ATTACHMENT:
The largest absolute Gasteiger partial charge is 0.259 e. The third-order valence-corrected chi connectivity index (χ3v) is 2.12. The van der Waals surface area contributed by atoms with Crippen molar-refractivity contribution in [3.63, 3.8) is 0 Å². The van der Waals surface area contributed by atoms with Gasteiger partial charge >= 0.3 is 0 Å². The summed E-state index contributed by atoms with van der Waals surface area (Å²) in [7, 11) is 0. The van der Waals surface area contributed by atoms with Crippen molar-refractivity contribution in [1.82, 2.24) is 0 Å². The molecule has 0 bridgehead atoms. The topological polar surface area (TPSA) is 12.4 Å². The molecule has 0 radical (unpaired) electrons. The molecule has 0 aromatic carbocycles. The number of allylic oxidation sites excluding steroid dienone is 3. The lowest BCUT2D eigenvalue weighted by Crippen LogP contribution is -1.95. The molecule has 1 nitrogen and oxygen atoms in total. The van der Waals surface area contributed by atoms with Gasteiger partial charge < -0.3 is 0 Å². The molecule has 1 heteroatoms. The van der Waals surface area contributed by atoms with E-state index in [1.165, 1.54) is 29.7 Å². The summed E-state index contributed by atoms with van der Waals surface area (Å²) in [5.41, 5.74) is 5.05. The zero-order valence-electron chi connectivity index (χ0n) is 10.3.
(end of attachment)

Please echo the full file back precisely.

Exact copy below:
The largest absolute Gasteiger partial charge is 0.259 e. The third-order valence-corrected chi connectivity index (χ3v) is 2.12. The van der Waals surface area contributed by atoms with Crippen molar-refractivity contribution in [3.63, 3.8) is 0 Å². The van der Waals surface area contributed by atoms with Gasteiger partial charge >= 0.3 is 0 Å². The summed E-state index contributed by atoms with van der Waals surface area (Å²) in [7, 11) is 0. The van der Waals surface area contributed by atoms with Crippen molar-refractivity contribution in [1.82, 2.24) is 0 Å². The molecule has 0 bridgehead atoms. The topological polar surface area (TPSA) is 12.4 Å². The molecule has 0 radical (unpaired) electrons. The molecule has 0 aromatic carbocycles. The number of allylic oxidation sites excluding steroid dienone is 3. The lowest BCUT2D eigenvalue weighted by Crippen LogP contribution is -1.95. The molecule has 1 nitrogen and oxygen atoms in total. The van der Waals surface area contributed by atoms with Gasteiger partial charge < -0.3 is 0 Å². The molecule has 1 heteroatoms. The van der Waals surface area contributed by atoms with E-state index in [1.165, 1.54) is 29.7 Å². The summed E-state index contributed by atoms with van der Waals surface area (Å²) in [5.41, 5.74) is 5.05. The zero-order valence-electron chi connectivity index (χ0n) is 10.3.